I also have a VM with Ubuntu installed and I have considered installed Visual Studio Core there and testing the same sample application. I haven’t done that yet as part of the attraction of using .NET Core for me is being able to do all the development and debugging from Windows. Do you think it would tell us something useful if I repeated this test using Visual Studio Code from Ubuntu?

@MikeS,

So just to summarize your findings your application files got properly deployed to your device in /home/torizon/app. But they were not found in the /app folder inside the debug container. This is strange as the -v /home/torizon/app:/app argument of the docker run command mounts the application files into the container.

If you try to start the debugging process in Visual Studio Code, do you still get the following error?:

 sh: docker stop dotnetcoreapp-dbg ; docker run -d --rm --name dotnetcoreapp-dbg -p 8023:22 -v $(pwd)/app:/app dotnetcoredbg:latest: No such file or directory
 The terminal process terminated with exit code: 127

This original error seems to stem form /home/torizon/app not existing on the device but now it does.

Also you mentioned that you’ve had issues with Powershell vs the Windows Command Prompt. If possible could you try tracing the command sequence that is started when you begin debugging, as perhaps there are other weird shell issues.

The debug behavior in Visual Studio Code is defined by the ./vscode/launch.json file. According to this file it launches prepareuserkey command as pretask, with this command being defined in .vscode/tasks.json.

Based off of your original post with the error it seems to hit a snag at the restartdebugcontainer task.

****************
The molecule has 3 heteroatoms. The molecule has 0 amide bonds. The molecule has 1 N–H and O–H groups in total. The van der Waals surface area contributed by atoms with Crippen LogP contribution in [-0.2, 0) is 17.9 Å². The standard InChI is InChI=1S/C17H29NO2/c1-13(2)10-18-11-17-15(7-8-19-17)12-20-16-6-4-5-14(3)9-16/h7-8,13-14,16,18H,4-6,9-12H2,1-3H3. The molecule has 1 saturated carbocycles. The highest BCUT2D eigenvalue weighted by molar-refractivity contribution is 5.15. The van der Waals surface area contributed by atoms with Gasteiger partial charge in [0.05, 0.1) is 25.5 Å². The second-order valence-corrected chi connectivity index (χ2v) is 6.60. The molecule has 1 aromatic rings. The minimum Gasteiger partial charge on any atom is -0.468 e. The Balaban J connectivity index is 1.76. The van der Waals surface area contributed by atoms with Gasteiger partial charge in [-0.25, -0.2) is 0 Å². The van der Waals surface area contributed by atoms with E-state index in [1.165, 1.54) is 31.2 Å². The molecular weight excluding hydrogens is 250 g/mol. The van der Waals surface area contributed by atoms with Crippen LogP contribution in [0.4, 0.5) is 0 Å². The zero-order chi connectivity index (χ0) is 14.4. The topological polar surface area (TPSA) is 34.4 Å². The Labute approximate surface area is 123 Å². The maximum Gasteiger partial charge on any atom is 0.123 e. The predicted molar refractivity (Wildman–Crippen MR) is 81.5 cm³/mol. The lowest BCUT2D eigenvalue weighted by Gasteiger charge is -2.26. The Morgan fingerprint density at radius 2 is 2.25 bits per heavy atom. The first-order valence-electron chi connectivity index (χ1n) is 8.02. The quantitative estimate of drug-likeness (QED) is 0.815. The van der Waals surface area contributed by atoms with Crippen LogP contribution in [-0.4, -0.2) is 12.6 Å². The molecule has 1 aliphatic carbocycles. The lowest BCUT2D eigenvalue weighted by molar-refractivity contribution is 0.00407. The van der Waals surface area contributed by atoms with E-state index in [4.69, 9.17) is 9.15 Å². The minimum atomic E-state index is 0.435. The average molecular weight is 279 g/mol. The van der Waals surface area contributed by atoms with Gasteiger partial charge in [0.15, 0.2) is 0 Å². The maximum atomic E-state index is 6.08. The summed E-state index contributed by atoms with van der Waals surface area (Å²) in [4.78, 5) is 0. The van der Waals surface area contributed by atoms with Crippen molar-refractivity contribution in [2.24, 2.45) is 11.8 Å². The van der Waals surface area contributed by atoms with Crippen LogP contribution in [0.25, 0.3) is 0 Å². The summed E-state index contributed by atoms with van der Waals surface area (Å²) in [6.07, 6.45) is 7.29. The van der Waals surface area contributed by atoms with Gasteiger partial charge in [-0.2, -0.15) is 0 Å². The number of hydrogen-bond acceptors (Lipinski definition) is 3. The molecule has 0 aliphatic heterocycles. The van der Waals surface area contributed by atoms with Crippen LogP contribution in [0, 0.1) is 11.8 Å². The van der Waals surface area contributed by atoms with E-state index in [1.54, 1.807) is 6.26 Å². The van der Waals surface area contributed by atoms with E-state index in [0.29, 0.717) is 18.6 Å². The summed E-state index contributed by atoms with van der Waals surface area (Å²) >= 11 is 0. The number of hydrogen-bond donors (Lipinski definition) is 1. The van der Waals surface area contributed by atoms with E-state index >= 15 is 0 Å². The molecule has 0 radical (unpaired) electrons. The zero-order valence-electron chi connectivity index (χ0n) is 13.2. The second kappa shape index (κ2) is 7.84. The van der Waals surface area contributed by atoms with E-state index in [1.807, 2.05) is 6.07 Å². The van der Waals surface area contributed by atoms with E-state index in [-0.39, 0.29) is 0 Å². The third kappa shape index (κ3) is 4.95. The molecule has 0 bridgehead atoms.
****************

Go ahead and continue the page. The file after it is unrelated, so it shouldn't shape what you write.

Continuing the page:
Also have you tried rerunning the entire tutorial with your shell set to Windows Command Prompt instead of PowerShell?

We tested also on a Windows PC, even if not with the latest updates of vscode released just a few days ago.
We tested with cmd.exe as shell, you may set it as the shell for that specific project by adding:
“terminal.integrated.shell.windows”: “C:\Windows\System32\cmd.exe”
to settings.json in the .vscode subfolder of your project.

@jeremias.tx and @valter.tx I think I’ve made a lot of progress on this, your comment about the -v option failing to mount the app folder inside the container was the key to figuring it out.

I started with tasks.json from the template on GitHub: https://github.com/toradex/dot-net-core/blob/master/template/tasks.json

Line 50 of that file is:

"command": "ssh torizon@${config:toradexdotnetcore.targetDevice} 'docker stop ${workspaceFolderBasename}-dbg ; docker run -d --rm --name ${workspaceFolderBasename}-dbg -p ${config:toradexdotnetcore.targetSSHPort}:22 -v $(pwd)/app:/app ${config:toradexdotnetcore.containerParms} ${config:toradexdotnetcore.containerParms_debug} ${config:toradexdotnetcore.containerTemplate_debug}:latest'",

The command above fails on my system. The first thing I changed was to wrap the command with bash.exe -c”” as shown below. Several of the other commands in this file use bash.exe when running on Windows and not when running on Linux, but this command does not for some reason.

"command": "bash.exe -c \"ssh torizon@${config:toradexdotnetcore.targetDevice} 'docker stop ${workspaceFolderBasename}-dbg ; docker run -d --rm --name ${workspaceFolderBasename}-dbg -p ${config:toradexdotnetcore.targetSSHPort}:22 -v $(pwd)/app:/app ${config:toradexdotnetcore.containerParms} ${config:toradexdotnetcore.containerParms_debug} ${config:toradexdotnetcore.containerTemplate_debug}:latest'\"",

That helped, but I found that $(pwd)/app didn’t seem to work (I think it should). This command also seemed to fail silently without writing anything to the console and it left an empty /app folder inside the container. I changed that to ~/app as shown below and it did start to work: